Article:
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A delegation from Huntsville and the State of Alabama recently visited Asia to meet with company partners from Mazda, Toyota, and LG. During these trips, we strengthen relationships and learn more about their culture, and we also ensure our Japanese counterparts that everything is moving forward here in north Alabama with various projects. Our team consisted of Huntsville Mayor Tommy Battle, Hollie Pegg of the Alabama Department of Commerce, Harry Schmidt of TVA, and Chip Cherry, our Chamber President & CEO. The first stop was Seoul, South Korea, to visit LG’s new innovation center. We met with executives who are leading the solar panel effort the company is undertaking here in Huntsville. Then, it was on to Japan, where David Fernandes joined us to meet with Toyota executives in Nagoya and Toyota City. Our delegation then traveled to Hiroshima to meet with Mazda executives. We presented them with ballcaps for the Rocket City Trash Pandas, and these were a big hit!

Production Shift Toyota is shifting future production plans at the Mazda Toyota Manufacturing U.S.A. (MTMUS) joint venture assembly plant. Toyota announced July 10 it will build a new, yet-to-be announced SUV instead of the Corolla at the Huntsville facility. This shift is in response to changing market demands and a growing consumer appetite for light trucks and SUVs which are achieving record sales, including Toyota’s best-selling RAV4. More details related to the future SUV will be released at a later date. Corolla production continues at Toyota’s Blue Springs, Miss. plant.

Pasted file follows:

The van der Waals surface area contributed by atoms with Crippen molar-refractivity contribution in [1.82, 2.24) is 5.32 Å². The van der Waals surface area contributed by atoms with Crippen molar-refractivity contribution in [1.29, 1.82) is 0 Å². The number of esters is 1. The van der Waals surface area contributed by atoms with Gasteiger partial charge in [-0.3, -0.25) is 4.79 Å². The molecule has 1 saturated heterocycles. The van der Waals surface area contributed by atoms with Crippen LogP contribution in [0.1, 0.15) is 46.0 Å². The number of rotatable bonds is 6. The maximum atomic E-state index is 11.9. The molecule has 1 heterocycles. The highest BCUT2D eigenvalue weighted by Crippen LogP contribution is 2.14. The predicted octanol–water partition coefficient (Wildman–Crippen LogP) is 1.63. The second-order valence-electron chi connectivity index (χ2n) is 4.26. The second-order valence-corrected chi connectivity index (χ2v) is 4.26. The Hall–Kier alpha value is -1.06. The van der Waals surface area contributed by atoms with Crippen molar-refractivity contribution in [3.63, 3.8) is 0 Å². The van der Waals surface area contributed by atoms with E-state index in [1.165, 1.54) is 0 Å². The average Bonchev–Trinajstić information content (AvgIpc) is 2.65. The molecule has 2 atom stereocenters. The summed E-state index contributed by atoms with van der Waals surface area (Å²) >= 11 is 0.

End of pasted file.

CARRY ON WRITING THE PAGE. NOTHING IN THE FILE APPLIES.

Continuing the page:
The South Huntsville Main Business Association has revealed new branding. It includes a new logo and brand wording celebrating the area’s history, while looking ahead to future development. Some of the wording includes: “We are a meeting at the library, a friendly wave to the friend next door, a workout at the gym, a heartfelt hug among old friends, and a warm welcome to a newcomer. Our neighborhoods define us – they are collections of homes and families. For generations this has been a down-to-earth community with a quiet pride of place.” There have been several developments in South Huntsville recently, including the Hays Farm announcement, revitalization at Main Street South, and several community events, including First Fridays on Main and Movies at Fern Bell. Check for updates.